Sports Letters: Justice on the ice

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Sir: William Hartston's thoughtful article (Ivory Towers, 26 January) reports that an analysis of the judges' marks in the 1984 and 1988 Olympic ice figure skating championships revealed that most judges showed a bias (sometimes as much as two places) in favour of skaters from their own country.

This is hardly surprising, however regrettable; after all, judges are human. It is to counteract this nationalistic tendency that the complicated but statistically fair results system has been evolved by the International Skating Union over nearly a century, since 1895.

Its basic philosophy is that the larger the panel, the less impact can be made by a biased judge. International championships are therefore judged by a panel of nine, who each rank the skaters in their own order of merit. To win outright, a competitor needs to gain first place from five or more (that is, a majority) of the judges. If no one has such a majority, the rules say that the title goes to the skater with the best majority for the following place (counting places of second or higher).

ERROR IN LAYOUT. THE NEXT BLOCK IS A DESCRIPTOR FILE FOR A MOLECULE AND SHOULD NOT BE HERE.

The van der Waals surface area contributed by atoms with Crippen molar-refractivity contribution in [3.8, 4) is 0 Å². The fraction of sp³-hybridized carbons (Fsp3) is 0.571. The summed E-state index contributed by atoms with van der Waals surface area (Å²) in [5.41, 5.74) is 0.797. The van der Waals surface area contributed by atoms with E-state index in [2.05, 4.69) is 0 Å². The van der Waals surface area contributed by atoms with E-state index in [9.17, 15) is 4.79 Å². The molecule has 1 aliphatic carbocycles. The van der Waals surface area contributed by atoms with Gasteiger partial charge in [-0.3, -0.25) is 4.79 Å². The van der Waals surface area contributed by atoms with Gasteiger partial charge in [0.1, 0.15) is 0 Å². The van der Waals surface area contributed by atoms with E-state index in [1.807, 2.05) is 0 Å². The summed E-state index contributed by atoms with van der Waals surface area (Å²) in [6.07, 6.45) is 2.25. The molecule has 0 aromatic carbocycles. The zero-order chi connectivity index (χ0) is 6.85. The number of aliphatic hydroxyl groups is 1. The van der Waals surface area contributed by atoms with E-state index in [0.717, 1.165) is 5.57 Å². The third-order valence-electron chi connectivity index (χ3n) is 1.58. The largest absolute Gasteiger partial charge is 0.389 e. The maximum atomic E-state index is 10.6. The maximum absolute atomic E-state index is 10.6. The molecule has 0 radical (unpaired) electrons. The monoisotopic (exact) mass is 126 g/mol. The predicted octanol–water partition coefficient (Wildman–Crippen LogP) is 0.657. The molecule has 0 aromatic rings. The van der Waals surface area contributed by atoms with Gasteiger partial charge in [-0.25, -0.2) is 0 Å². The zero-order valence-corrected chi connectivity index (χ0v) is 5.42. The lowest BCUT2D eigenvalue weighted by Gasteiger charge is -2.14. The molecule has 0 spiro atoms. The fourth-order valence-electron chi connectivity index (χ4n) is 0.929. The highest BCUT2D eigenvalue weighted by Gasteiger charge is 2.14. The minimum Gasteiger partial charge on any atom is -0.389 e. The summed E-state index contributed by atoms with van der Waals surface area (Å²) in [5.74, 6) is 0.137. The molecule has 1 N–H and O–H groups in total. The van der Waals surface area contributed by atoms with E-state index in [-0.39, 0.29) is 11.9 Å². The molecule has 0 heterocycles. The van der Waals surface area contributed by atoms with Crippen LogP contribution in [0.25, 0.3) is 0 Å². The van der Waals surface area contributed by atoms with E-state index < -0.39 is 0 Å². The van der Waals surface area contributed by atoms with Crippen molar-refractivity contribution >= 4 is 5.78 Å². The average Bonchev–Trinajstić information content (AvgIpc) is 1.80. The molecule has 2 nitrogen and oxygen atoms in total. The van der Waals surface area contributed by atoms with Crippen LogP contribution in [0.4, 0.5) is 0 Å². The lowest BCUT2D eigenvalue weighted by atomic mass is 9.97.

That is what enabled Jayne Torvill and Christopher Dean to win the European Ice Dance Championship in Copenhagen in January.

With the Winter Olympic Games almost upon us, it is important that the general public should realise that the results system is equitable, even if complex.

Yours sincerely,



West Sussex